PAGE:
How “Free” is Your Free Time ?

Humans are social beings and are constently under stress. The role of relationships is ambiguous. While maintaining healthy relationships with other humans is mandatory for our physical and mental well-being, it often is a very daunting task. But while the relationships with other human beings are essential for our well-being, they can also suck out the energy of you.

Today, humans are the greatest cause for stress as well as the solution to it.

It starts early in the morning, stuck in a traffic jam, inside a packed subway or standing at the end of a long line at the bakery. You are physically close, constantly faced with their gazes, noise and sometimes smells. Standing next to 50 strangers in a metal box which moves close to 80km/h under the earth is not exactly relaxing.

When finally at work, you have to handle bosses, colleagues, and customers. No matter how you feel, everyone expects to show up your best and play your assigned role.

Back at home, the situation is not so different. Our partners, family members, and friends are usually better emotional companions than the people at work, however, they also expect certain behaviors from us. You can’t come home and be yourself. You need to be a husband, wife, mother, father, brother, best friend.

Relationships mean effort and tension. Especially in a time where we constantly need to keep to schedules and are only able to regularly see our beloved ones when we make appointments with them at least one week in advance.

You could say that humans are a great cause for stress. But surprisingly, they are also the solution to it. Closeness creates stress – especially when it’s lacking. Working singles often experience totally different stressors because of loneliness and isolation.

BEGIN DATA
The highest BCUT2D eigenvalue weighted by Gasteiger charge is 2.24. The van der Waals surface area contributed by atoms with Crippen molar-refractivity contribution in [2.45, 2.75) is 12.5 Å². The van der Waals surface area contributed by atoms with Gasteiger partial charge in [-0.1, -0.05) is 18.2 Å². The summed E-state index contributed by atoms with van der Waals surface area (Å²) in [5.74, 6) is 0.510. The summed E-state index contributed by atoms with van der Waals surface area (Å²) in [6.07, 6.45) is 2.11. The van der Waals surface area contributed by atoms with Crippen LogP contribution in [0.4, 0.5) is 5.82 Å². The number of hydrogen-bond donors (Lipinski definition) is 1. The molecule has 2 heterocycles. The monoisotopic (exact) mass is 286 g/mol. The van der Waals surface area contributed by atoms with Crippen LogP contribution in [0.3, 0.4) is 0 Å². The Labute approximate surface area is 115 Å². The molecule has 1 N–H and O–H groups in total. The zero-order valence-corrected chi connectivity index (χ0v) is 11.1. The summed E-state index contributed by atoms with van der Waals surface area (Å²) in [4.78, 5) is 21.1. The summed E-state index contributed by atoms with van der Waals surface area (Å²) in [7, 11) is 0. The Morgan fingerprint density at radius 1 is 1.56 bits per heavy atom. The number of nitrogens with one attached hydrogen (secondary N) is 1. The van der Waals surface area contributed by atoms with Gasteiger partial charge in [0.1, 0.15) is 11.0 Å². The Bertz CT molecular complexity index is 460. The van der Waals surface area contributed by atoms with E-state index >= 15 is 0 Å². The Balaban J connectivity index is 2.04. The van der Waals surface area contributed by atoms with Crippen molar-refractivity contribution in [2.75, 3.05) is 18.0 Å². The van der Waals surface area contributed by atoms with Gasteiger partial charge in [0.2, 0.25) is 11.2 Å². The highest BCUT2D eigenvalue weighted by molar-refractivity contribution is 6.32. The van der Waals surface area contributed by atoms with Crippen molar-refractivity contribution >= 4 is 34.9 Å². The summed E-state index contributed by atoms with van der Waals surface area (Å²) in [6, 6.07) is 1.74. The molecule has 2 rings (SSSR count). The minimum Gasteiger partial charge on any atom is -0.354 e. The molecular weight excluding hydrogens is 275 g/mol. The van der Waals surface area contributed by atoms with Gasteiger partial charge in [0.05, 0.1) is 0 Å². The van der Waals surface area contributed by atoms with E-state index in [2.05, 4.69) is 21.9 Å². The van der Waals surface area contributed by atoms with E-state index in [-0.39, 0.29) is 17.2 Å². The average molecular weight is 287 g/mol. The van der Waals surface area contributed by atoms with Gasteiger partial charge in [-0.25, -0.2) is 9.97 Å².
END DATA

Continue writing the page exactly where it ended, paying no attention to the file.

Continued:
Even when relationships may seem to increase the pressure on your shoulders, they actually strengthen your ability to cope with the challenges in your life. If work becomes your only focus, you’re in danger of losing social support, making you more vulnerable to the negative effects of stress.

A vivid example is the following: After moving to a new city for a job, people usually start working more. Without a social network they start feeling lonely and as an answer to this unpleasant feeling, they begin diving themselves into work. The beginning of a vicious cycle.

This situation changes if you start a family. Parent’s schedules are crammed with to-dos such as bringing their kids to kindergarten, helping them with homework or start organizing their hobbies.


Those activities alone can fill up a schedule, but parents also need to take care of the housekeeping, their careers and their own aspirations in life. Home and family becomes less of a refuge and more of another responsibility sucking out energy.

The relationship between stress and human interactions is treacherous because it seems paradoxical on the surface. In order to fight stress, you need more stress. Of course, the deeper you think about, the less paradoxical it gets. Free time spent with people you love never create the same stress as time spent at work.

Fulfilling your families desire and needs can feel like a daunting task, but you should ask yourself: What really matters in your life? Is it your career? The appreciation of your boss? Delivering on deadlines?

Or is it your family? Of course, maintaining relationships requires time and effort. But so does everything else that is important in life. Reducing stress does not mean to get rid of things that require effort. It means finding what matters to you the most and managing your energy accordingly.


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